08 April 2018

Хрістос воскрес!

If any man be devout and love God, let him enjoy this fair and radiant triumphal feast. If any man be a wise servant, let him rejoicing enter into the joy of his Lord. If any have laboured long in fasting, let him now receive his recompense. If any have wrought from the first hour, let him today receive his just reward. If any have come at the third hour, let him with thankfulness keep the feast. If any have arrived at the sixth hour, let him have no misgivings; because he shall in nowise be deprived thereof. If any have delayed until the ninth hour, let him draw near, fearing nothing. If any have tarried even until the eleventh hour, let him, also, be not alarmed at his tardiness; for the Lord, who is jealous of his honour, will accept the last even as the first; He gives rest unto him who comes at the eleventh hour, even as unto him who has wrought from the first hour.

And He shows mercy upon the last, and cares for the first; and to the one He gives, and upon the other He bestows gifts. And He both accepts the deeds, and welcomes the intention, and honours the acts and praises the offering. Wherefore, enter you all into the joy of your Lord; and receive your reward, both the first, and likewise the second. You rich and poor together, hold high festival. You sober and you heedless, honour the day. Rejoice today, both you who have fasted and you who have disregarded the fast. The table is full laden; feast ye all sumptuously. The calf is fatted; let no one go hungry away.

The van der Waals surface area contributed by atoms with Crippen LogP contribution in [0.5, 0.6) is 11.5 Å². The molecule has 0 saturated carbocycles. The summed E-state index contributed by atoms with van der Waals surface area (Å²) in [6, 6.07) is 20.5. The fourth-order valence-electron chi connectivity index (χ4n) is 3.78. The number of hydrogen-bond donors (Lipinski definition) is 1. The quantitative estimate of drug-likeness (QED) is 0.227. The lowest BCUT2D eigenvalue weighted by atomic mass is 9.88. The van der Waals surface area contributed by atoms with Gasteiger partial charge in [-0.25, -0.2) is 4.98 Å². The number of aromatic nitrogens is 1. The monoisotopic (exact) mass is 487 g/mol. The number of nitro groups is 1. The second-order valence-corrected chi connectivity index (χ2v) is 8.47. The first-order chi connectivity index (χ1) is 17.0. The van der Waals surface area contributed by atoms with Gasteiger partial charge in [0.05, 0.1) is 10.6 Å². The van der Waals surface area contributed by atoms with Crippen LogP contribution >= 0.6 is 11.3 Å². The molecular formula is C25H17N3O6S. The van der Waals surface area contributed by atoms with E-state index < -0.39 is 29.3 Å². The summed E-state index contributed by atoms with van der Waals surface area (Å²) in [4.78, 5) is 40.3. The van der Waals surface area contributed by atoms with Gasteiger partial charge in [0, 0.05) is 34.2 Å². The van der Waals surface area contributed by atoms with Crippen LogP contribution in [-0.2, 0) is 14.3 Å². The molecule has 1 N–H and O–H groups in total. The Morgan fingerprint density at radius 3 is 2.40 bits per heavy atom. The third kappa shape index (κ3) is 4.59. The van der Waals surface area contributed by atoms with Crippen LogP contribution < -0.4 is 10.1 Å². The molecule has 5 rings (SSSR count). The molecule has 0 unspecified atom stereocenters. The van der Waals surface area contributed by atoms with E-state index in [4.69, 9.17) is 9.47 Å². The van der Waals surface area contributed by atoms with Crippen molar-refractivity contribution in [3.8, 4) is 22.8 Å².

Enjoy ye all the feast of faith: Receive ye all the riches of loving-kindness. Let no one bewail his poverty, for the universal Kingdom has been revealed. Let no one weep for his iniquities, for pardon has shown forth from the grave. Let no one fear death, for the Saviour’s death has set us free. He that was held prisoner of it has annihilated it. By descending into Hell, He made Hell captive. He embittered it when it tasted of His flesh. And Isaiah, foretelling this, did cry: Hell, said he, was embittered, when it encountered Thee in the lower regions. It was embittered, for it was abolished. It was embittered, for it was mocked. It was embittered, for it was slain. It was embittered, for it was overthrown. It was embittered, for it was fettered in chains. It took a body, and met God face to face. It took earth, and encountered Heaven. It took that which was seen, and fell upon the unseen.

O Death, where is your sting? O Hell, where is your victory? Christ is risen, and you are overthrown. Christ is risen, and the demons are fallen. Christ is risen, and the angels rejoice. Christ is risen, and life reigns. Christ is risen, and not one dead remains in the grave. For Christ, being risen from the dead, is become the first fruits of those who have fallen asleep. To Him be glory and dominion unto ages of ages! Amen.
- The Paschal Homily of Saint John Chrysostom

07 April 2018

The Great Syrian Revolt


As so often happens with such monographs, The Great Syrian Revolt by Michael Provence edified me in a number of ways. It confirmed a couple of things I had already suspected; it taught me a great many more things I simply did not know; and, showing me where my knowledge of the subject was lacking, it expanded my reading list considerably. For example, Philip Khoury’s book (cited often here) on Syria and the French Mandate is now on my shelf.